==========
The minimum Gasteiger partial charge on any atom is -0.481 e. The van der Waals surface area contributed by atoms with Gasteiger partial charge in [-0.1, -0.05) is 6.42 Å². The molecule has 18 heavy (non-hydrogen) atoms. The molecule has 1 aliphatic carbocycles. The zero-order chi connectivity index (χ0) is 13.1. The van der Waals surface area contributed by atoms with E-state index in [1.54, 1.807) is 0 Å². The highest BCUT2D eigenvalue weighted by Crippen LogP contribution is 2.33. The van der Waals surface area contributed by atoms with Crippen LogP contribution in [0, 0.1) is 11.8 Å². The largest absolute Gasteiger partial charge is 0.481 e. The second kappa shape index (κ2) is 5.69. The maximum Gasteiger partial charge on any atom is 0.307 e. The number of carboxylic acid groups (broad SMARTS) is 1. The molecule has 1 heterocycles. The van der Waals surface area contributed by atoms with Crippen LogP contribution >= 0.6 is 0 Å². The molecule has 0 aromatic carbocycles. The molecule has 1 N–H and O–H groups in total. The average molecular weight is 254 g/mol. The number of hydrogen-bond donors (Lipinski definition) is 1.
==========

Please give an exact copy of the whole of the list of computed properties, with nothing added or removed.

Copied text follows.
The minimum Gasteiger partial charge on any atom is -0.481 e. The van der Waals surface area contributed by atoms with Gasteiger partial charge in [-0.1, -0.05) is 6.42 Å². The molecule has 18 heavy (non-hydrogen) atoms. The molecule has 1 aliphatic carbocycles. The zero-order chi connectivity index (χ0) is 13.1. The van der Waals surface area contributed by atoms with E-state index in [1.54, 1.807) is 0 Å². The highest BCUT2D eigenvalue weighted by Crippen LogP contribution is 2.33. The van der Waals surface area contributed by atoms with Crippen LogP contribution in [0, 0.1) is 11.8 Å². The largest absolute Gasteiger partial charge is 0.481 e. The second kappa shape index (κ2) is 5.69. The maximum Gasteiger partial charge on any atom is 0.307 e. The number of carboxylic acid groups (broad SMARTS) is 1. The molecule has 1 heterocycles. The van der Waals surface area contributed by atoms with Crippen LogP contribution >= 0.6 is 0 Å². The molecule has 0 aromatic carbocycles. The molecule has 1 N–H and O–H groups in total. The average molecular weight is 254 g/mol. The number of hydrogen-bond donors (Lipinski definition) is 1.